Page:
News

EEA Report Identifies Climate Change Impacts and Vulnerability in Europe

EEA20 November 2012: The European Environment Agency (EEA) has published a report, titled “Climate Change, Impacts and Vulnerability in Europe 2012: An Indicator-Based Report,” which stresses that climate change already has observable impacts on environmental and social systems in Europe and that further impacts are anticipated in the future.

The report also identifies European regions most at risk from climate change and highlights how scenario development and monitoring can enhance understanding of climate impacts and vulnerabilities. The report presents several key messages, inter alia: climate change can increase vulnerabilities and deepen socioeconomic imbalances; damage costs are increasing; and monitoring and research can improve climate impact assessments and serve as a basis for adaptation actions.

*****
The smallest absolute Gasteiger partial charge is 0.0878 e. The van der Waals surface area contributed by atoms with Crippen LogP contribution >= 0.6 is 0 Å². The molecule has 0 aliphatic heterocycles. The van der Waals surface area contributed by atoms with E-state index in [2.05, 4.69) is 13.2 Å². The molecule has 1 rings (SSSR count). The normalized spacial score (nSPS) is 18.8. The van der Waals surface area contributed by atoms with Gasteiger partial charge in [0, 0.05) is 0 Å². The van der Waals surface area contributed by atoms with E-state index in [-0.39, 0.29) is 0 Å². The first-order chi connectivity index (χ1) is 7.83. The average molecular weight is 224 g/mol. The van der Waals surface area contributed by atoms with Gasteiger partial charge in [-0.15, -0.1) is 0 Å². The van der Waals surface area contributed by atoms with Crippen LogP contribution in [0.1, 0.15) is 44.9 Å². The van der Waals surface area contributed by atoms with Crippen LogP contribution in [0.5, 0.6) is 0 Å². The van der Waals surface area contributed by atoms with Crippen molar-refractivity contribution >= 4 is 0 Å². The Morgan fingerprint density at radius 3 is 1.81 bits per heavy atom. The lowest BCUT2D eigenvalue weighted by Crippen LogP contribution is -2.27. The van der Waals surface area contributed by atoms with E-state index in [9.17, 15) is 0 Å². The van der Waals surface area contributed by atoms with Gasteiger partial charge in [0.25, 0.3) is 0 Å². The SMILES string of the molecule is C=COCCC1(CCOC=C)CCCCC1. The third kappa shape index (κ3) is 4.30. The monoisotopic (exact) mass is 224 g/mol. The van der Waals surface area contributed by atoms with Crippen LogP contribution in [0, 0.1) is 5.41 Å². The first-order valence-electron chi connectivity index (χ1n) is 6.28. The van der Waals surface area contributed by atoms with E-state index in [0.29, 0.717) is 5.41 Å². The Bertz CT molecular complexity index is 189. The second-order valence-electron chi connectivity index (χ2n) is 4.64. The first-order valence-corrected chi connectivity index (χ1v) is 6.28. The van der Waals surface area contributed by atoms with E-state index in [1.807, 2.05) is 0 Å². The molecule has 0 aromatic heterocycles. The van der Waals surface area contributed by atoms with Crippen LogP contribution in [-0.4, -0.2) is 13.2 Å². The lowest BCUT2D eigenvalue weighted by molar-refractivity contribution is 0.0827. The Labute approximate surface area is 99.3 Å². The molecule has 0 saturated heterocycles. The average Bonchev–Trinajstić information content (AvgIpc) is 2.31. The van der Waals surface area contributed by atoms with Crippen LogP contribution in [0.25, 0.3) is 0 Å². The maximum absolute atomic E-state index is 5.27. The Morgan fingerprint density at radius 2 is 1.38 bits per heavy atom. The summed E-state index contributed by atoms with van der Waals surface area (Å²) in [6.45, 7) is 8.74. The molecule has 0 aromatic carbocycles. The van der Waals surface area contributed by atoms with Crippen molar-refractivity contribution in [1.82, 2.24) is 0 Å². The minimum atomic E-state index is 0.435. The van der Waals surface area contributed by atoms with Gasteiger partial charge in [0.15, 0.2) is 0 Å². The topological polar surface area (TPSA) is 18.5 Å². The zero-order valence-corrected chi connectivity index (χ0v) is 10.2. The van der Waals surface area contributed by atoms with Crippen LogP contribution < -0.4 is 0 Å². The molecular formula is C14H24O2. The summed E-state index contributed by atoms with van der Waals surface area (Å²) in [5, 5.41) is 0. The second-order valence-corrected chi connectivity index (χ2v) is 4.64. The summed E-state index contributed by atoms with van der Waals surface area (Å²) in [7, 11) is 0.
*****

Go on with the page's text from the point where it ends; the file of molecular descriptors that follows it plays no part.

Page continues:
The report identifies observed impacts in Europe, including: sea level rise; ocean acidification; northward expansion of some species; decreased river flows in southern and eastern Europe; increased flood incidence; establishment of alien plant species; reduction in forest growth; reduced heating demand and increased cooling demand; and  increased heat-wave mortality.

The report includes multiple chapters. One on changes in the climate system examines human influence, key climate variables and the cryosphere. The chapter on climate impacts on environmental systems considers oceans and coastal zones, freshwater quantity and quality, terrestrial ecosystems and biodiversity and soil. The chapter on climate impacts on socio-economic systems and health focuses on agriculture, forests, fisheries, human health, energy, transport and tourism. The chapter on vulnerability to climate change describes river flooding, water scarcity and droughts, integrated vulnerability assessments, urban vulnerability, and damage costs. A final chapter addresses indicator and data needs. [Publication: Climate Change, Impacts and Vulnerability in Europe 2012: An Indicator-Based Report]